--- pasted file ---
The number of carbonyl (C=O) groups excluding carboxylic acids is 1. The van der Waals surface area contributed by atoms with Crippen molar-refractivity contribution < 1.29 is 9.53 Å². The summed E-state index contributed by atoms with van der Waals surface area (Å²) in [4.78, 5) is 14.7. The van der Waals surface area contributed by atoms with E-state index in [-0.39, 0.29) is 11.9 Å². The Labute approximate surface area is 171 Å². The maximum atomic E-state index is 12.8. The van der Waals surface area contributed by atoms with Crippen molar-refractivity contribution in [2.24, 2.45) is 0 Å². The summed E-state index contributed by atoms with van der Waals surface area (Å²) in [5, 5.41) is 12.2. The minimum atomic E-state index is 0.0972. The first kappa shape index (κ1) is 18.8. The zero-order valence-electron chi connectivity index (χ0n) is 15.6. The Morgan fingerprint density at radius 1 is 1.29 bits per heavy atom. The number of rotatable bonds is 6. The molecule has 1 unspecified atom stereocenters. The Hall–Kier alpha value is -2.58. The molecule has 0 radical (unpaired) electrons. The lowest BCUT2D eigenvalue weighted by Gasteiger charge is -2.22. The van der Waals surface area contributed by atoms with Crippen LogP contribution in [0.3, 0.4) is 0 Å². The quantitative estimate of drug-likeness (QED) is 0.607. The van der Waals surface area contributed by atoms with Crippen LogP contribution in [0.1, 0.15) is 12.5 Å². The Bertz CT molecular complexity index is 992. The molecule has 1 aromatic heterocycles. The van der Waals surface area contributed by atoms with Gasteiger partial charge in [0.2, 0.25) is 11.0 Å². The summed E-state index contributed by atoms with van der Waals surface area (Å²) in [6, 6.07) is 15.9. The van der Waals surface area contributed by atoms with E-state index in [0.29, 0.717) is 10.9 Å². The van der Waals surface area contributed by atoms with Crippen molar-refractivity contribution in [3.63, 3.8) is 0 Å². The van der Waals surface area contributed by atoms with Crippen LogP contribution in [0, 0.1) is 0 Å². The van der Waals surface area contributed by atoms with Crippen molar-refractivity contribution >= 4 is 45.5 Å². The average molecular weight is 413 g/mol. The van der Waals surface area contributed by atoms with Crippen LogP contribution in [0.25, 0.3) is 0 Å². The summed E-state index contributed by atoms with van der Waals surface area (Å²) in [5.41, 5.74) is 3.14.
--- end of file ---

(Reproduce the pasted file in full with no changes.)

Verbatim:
The number of carbonyl (C=O) groups excluding carboxylic acids is 1. The van der Waals surface area contributed by atoms with Crippen molar-refractivity contribution < 1.29 is 9.53 Å². The summed E-state index contributed by atoms with van der Waals surface area (Å²) in [4.78, 5) is 14.7. The van der Waals surface area contributed by atoms with E-state index in [-0.39, 0.29) is 11.9 Å². The Labute approximate surface area is 171 Å². The maximum atomic E-state index is 12.8. The van der Waals surface area contributed by atoms with Crippen molar-refractivity contribution in [2.24, 2.45) is 0 Å². The summed E-state index contributed by atoms with van der Waals surface area (Å²) in [5, 5.41) is 12.2. The minimum atomic E-state index is 0.0972. The first kappa shape index (κ1) is 18.8. The zero-order valence-electron chi connectivity index (χ0n) is 15.6. The Morgan fingerprint density at radius 1 is 1.29 bits per heavy atom. The number of rotatable bonds is 6. The molecule has 1 unspecified atom stereocenters. The Hall–Kier alpha value is -2.58. The molecule has 0 radical (unpaired) electrons. The lowest BCUT2D eigenvalue weighted by Gasteiger charge is -2.22. The van der Waals surface area contributed by atoms with Crippen LogP contribution in [0.3, 0.4) is 0 Å². The quantitative estimate of drug-likeness (QED) is 0.607. The van der Waals surface area contributed by atoms with Crippen LogP contribution in [0.1, 0.15) is 12.5 Å². The Bertz CT molecular complexity index is 992. The molecule has 1 aromatic heterocycles. The van der Waals surface area contributed by atoms with Gasteiger partial charge in [0.2, 0.25) is 11.0 Å². The summed E-state index contributed by atoms with van der Waals surface area (Å²) in [6, 6.07) is 15.9. The van der Waals surface area contributed by atoms with E-state index in [0.29, 0.717) is 10.9 Å². The van der Waals surface area contributed by atoms with Crippen molar-refractivity contribution in [3.63, 3.8) is 0 Å². The van der Waals surface area contributed by atoms with Crippen LogP contribution in [0, 0.1) is 0 Å². The van der Waals surface area contributed by atoms with Crippen molar-refractivity contribution >= 4 is 45.5 Å². The average molecular weight is 413 g/mol. The van der Waals surface area contributed by atoms with Crippen LogP contribution in [0.25, 0.3) is 0 Å². The summed E-state index contributed by atoms with van der Waals surface area (Å²) in [5.41, 5.74) is 3.14.